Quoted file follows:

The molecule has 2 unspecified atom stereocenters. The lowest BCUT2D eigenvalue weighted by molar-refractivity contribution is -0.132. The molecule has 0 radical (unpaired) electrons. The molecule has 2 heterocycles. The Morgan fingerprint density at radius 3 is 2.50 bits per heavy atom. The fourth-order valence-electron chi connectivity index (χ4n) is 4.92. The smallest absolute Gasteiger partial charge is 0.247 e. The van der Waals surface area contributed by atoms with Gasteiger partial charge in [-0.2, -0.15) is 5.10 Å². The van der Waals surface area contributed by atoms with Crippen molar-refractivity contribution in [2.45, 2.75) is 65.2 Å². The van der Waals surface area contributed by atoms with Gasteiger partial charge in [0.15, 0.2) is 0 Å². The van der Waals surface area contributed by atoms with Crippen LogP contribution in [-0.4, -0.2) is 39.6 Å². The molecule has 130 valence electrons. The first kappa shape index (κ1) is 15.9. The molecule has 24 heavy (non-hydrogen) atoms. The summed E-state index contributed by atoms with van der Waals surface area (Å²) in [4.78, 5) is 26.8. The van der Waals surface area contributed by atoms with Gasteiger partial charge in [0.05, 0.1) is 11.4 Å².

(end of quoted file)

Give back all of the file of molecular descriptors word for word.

The molecule has 2 unspecified atom stereocenters. The lowest BCUT2D eigenvalue weighted by molar-refractivity contribution is -0.132. The molecule has 0 radical (unpaired) electrons. The molecule has 2 heterocycles. The Morgan fingerprint density at radius 3 is 2.50 bits per heavy atom. The fourth-order valence-electron chi connectivity index (χ4n) is 4.92. The smallest absolute Gasteiger partial charge is 0.247 e. The van der Waals surface area contributed by atoms with Gasteiger partial charge in [-0.2, -0.15) is 5.10 Å². The van der Waals surface area contributed by atoms with Crippen molar-refractivity contribution in [2.45, 2.75) is 65.2 Å². The van der Waals surface area contributed by atoms with Gasteiger partial charge in [0.15, 0.2) is 0 Å². The van der Waals surface area contributed by atoms with Crippen LogP contribution in [-0.4, -0.2) is 39.6 Å². The molecule has 130 valence electrons. The first kappa shape index (κ1) is 15.9. The molecule has 24 heavy (non-hydrogen) atoms. The summed E-state index contributed by atoms with van der Waals surface area (Å²) in [4.78, 5) is 26.8. The van der Waals surface area contributed by atoms with Gasteiger partial charge in [0.05, 0.1) is 11.4 Å².